Strict Standards: Only variables should be assigned by reference in /home/content/17/7261617/html/plugins/content/facebooklikeandshare/facebooklikeandshare.php on line 356

Strict Standards: Only variables should be assigned by reference in /home/content/17/7261617/html/plugins/content/facebooklikeandshare/facebooklikeandshare.php on line 362
Your Guide to Malta and Gozo - The Temples of Malta - Introduction

Strict Standards: Only variables should be assigned by reference in /home/content/17/7261617/html/plugins/content/facebooklikeandshare/facebooklikeandshare.php on line 418

Strict Standards: Only variables should be assigned by reference in /home/content/17/7261617/html/plugins/content/facebooklikeandshare/facebooklikeandshare.php on line 761

Strict Standards: Only variables should be assigned by reference in /home/content/17/7261617/html/templates/reachmalta/functions.php on line 614

The Temples of Malta

Mysterious indeed are the temples of Malta!

The identity of the temple builders has been shrouded in the mists of antiquity; they left no written records for historians to study and we may only conjecture at their religion and their cult; at the techniques they employed to transport and erect those gargantuan monoliths that have defied the ravages of time as they stand triumphant over the millennia. And why was their society so abruptly wiped out? The demise of this proto-society is as mysterious as its origins. The ancient temple builders of Malta still awe, fascinate and intrigue - and captivate the imagination of historian and visitor alike. The temple building period in Malta lasted for around 1500 years from ca. 4000 to ca. 2500 BC.

Scholars further sub-divide this period into: the primordial Żebbuġ Phase (4000-3800BC); the Mġarr Phase (3800-3600BC); the Ġgantija Phase (3600-3000BC); the Saflieni Phase (3000-2900BC) and the Tarxien Phase when temple building reached its pinnacle.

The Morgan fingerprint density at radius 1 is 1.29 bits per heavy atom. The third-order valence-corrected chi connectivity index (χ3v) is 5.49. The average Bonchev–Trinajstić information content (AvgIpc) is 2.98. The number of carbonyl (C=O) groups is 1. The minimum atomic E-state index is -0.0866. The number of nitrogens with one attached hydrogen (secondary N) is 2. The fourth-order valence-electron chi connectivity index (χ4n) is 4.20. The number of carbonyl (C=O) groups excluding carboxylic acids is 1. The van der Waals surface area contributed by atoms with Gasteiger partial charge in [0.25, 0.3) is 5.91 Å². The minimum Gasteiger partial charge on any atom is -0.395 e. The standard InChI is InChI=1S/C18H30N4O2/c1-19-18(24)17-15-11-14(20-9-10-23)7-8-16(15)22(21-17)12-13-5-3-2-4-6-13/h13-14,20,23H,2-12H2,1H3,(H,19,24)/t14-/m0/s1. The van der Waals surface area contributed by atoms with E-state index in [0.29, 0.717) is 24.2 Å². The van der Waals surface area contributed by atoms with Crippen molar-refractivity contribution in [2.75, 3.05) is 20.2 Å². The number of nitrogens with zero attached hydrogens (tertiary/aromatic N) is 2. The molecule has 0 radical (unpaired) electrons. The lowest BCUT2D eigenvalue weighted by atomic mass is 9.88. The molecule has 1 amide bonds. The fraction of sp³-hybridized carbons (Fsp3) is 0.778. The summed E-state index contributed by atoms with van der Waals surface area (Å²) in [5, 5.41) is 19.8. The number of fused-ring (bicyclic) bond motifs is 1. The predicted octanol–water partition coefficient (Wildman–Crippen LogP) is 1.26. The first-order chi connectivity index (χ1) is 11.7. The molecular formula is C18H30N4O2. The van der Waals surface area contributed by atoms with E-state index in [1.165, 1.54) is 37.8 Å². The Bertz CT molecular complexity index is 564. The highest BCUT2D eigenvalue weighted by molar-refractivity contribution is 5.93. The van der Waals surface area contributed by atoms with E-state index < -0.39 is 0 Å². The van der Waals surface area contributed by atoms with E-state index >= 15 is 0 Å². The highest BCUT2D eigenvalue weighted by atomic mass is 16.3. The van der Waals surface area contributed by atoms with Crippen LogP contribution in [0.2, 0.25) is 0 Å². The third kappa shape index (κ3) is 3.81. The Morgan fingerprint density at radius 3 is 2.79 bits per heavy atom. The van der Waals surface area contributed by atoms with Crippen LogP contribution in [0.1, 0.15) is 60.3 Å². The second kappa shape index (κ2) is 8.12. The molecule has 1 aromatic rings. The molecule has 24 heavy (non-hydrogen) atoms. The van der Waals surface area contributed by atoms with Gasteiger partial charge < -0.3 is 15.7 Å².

On the basis of similarities in the pottery found on the two islands, David Trump and J.D. Evans suggest that these people may have reached Maltese shores from nearby Sicily. Animal sacrifice seems to have been widespread yet no evidence exists for human sacrifice. The figure of the Fat Lady has been unearthed at various sites – it has been associated with a Mother Goddess, or a goddess of fertility – an attribute that seems to be in conflict with the apparent lack of female breasts and overt genitalia. This notwithstanding, the identity of this deity has not been established with any certainty although she is popularly identified as Astarte, a divinity worshipped by many cultures particularly in the eastern Mediterranean.

The material used for the construction of the temples is typically hard coralline limestone or the  more

friable globigerina limestone. The latter is also vulnerable to weathering. Some temples such as Ħaġar Qim and Tarxien are composed entirely of globigerina. The façade of the typical temple faces south to south-east and overlooks an oval forecourt. Beyond the trilithon entrance, consisting of two standing stones and an overarching lintel, flanked by rows of megaliths are oval “rooms” which may contain apses at their corners and altars of several designs. There has been speculation that the overall shape of the temples may have been inspired by the form of the obese lady, yet this is likely to have been merely coincidental and only holds true for the four-apsed structures. Some sections may be closed off by incomplete walls and communicate with the “public” sections of the temple through “oracle holes”. It is envisaged that a “priest” or “priestess” would have occupied these more secluded chambers – but again, how may these speculations be ascertained? Trump suggests that the sections of the temple complexes with more intricate décor would have been accessible to the public whilst the sections with plainer decorations would have been the remit of the priesthood. The temples themselves may have been roofed over, possibly with tree trunks, stones and clay. Hoisting and positioning the megaliths themselves would have been an arduous task that may have been accomplished using temporary ramps made of rubble.